Cain cinched his most powerful tie as he stepped into the elevator. The car of the maglift began to ascend, something it did for only a select few. Much like Vergeron’s Underground, the peek of the tower was obscured, the car hurtling towards what looked like a seamless, metallic ceiling. At the last moment, a hole blossomed, an unseen aperture opening to accommodate the car. From this point on, the maglift shaft was wrapped with a massive curved display. The huge glowing screens streamed live feeds from the most beautiful Vergeron campuses around the globe, some highlighted by radiant dawn, or feathery twilight, while others burned brightly in the night. Behind the display was a massive reinforced bunker designed to shield the Board from terrorist attacks, natural disasters, or prying eyes, ensuring that never more than a quarter of Vergeron’s secret enterprise could be lost in any given incident.
The elevator stopped and the doors opened on a wide black hallway, the carpet thick and black from some tragic animal, the walls soft black leather, riveted with large silver rounds impressed with the Vergeron ‘V’. Pale yellow spotlights, mounted waist high and hooded such that they illuminated only thin strips of the floor, provided just below a comfortable level of ambient light. It was impossible for cameras to capture a man’s face past this point. The thin yellow light was too dim to form a visible image and an impermeable shroud of invisible infrared light disrupted any attempt to use night vision photography. The bunker even contained a Faraday cage to block signals coming in and out, a superlative measure in Cain’s opinion, since no signal he knew of could penetrate the thick walls of the concrete bunker.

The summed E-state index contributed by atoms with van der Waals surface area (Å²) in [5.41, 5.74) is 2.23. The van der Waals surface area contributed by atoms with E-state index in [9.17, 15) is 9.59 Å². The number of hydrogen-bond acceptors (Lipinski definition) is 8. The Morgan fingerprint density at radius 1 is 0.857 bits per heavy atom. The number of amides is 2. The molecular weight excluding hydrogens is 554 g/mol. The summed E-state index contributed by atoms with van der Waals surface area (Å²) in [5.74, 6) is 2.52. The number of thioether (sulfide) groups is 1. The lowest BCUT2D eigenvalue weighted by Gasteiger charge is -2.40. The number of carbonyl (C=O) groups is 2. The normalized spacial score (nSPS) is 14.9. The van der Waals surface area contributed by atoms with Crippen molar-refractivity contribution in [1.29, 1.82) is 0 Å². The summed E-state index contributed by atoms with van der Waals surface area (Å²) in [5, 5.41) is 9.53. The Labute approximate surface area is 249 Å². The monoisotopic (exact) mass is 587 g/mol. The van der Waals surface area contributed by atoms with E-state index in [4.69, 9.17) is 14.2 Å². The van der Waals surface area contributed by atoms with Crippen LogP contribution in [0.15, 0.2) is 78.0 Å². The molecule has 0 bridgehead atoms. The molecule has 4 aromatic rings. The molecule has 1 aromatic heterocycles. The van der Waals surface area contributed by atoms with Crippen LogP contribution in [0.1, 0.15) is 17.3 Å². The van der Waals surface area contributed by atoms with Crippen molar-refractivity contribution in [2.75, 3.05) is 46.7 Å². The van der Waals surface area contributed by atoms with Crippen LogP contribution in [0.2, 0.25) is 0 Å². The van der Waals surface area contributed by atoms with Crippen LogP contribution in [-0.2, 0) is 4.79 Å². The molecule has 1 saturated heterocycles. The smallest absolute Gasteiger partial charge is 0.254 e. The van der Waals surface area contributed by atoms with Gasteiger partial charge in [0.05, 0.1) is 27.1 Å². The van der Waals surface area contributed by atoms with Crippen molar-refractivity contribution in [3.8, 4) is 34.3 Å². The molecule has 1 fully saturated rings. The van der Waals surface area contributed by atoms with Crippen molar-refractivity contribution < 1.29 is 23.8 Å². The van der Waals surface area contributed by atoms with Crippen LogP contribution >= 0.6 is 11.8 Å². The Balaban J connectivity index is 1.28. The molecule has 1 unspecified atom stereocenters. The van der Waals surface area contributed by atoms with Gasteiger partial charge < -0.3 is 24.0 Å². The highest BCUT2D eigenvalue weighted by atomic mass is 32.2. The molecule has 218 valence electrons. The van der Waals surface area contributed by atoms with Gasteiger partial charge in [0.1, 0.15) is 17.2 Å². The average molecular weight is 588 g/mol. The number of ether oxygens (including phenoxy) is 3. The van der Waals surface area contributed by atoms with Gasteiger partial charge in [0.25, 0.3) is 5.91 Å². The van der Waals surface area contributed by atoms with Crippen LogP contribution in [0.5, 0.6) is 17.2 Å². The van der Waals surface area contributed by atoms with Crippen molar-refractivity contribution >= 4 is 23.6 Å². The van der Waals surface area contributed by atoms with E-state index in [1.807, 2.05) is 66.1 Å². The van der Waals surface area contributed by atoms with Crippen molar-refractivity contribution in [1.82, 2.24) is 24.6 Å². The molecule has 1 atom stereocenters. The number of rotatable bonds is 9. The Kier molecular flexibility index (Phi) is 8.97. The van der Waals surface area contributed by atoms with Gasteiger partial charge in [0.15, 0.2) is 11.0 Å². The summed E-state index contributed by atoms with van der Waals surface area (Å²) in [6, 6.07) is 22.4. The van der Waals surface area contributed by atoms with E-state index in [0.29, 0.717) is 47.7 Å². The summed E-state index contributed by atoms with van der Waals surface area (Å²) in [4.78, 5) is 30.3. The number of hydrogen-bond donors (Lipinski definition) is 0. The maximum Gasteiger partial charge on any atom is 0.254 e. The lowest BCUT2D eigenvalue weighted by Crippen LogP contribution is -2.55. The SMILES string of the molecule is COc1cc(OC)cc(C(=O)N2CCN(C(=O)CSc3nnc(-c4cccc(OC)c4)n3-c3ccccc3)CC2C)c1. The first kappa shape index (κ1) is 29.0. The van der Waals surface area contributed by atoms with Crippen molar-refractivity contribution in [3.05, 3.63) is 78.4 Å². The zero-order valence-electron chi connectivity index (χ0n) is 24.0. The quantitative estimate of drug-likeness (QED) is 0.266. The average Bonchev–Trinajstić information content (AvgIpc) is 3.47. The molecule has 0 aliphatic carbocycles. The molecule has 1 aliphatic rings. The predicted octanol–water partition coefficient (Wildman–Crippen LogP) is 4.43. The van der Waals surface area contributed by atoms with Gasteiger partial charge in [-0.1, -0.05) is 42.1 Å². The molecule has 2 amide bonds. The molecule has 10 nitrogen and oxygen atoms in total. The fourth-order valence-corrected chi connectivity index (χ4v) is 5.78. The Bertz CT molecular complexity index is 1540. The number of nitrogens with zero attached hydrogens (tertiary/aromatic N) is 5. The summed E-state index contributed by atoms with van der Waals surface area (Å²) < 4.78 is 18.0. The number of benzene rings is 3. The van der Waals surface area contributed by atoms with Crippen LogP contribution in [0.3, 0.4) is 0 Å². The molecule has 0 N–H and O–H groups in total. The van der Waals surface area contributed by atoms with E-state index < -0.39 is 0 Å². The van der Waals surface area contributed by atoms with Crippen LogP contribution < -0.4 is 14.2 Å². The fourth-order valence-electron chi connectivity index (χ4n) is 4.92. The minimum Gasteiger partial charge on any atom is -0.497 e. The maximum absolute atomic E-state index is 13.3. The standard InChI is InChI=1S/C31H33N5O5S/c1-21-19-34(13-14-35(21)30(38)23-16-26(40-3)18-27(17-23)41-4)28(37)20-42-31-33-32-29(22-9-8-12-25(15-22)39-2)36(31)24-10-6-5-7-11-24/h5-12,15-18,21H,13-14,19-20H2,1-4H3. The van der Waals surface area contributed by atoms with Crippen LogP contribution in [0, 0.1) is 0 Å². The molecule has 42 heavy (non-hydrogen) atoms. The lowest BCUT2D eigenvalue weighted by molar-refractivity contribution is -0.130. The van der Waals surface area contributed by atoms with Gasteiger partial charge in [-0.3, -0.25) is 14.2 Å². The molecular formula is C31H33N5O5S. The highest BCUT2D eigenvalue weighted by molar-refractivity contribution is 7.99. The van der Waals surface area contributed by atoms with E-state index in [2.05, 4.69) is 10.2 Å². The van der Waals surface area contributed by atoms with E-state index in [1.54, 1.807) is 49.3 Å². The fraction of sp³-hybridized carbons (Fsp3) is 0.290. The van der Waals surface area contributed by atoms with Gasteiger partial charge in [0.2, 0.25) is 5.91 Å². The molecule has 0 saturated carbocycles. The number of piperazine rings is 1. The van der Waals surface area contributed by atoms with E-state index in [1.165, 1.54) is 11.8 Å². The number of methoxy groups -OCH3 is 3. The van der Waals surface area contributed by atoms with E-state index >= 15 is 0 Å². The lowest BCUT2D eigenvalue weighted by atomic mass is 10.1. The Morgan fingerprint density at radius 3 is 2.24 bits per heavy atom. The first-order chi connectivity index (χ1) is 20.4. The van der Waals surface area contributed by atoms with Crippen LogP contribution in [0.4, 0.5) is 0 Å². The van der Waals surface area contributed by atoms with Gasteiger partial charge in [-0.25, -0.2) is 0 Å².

Cain hated the hall. It was ridiculous pageantry. The least they could do is to turn on the goddamn lights. Still, he loved what the hall represented. Hardly more than two dozen people had ever seen it, nor would they ever.
Reaching the end of the hallway, obsidian black doors peeled open, revealing the obsidian black table of the main conference room. Everyone was there. The Bald-One. The Fat-One. The Yes-One. Cain didn’t care particularly well for any them. Vergeron was not a good company. It was not run by good men. A fact Cain kept under his hat. It was bad for their image. It was bad for moral. In fact, Vergeron was only a small holding in a vast network of not-so-nicely run institutions.
“Alright.” The Fat-One huffed. “Let’s get this moving.”
“Of course.” Cain replied, one of the Series 9 androids, a magnificent doll dressed to impress in a scant silver dress, handed him his favorite scotch, neat, in an old fashioned glass. “Shall we start with the new business?”
“You have the floor, Westbrook.” The Bald-One, pushing the meeting forward, offended that Cain was being coy instead of just getting on with the damn thing.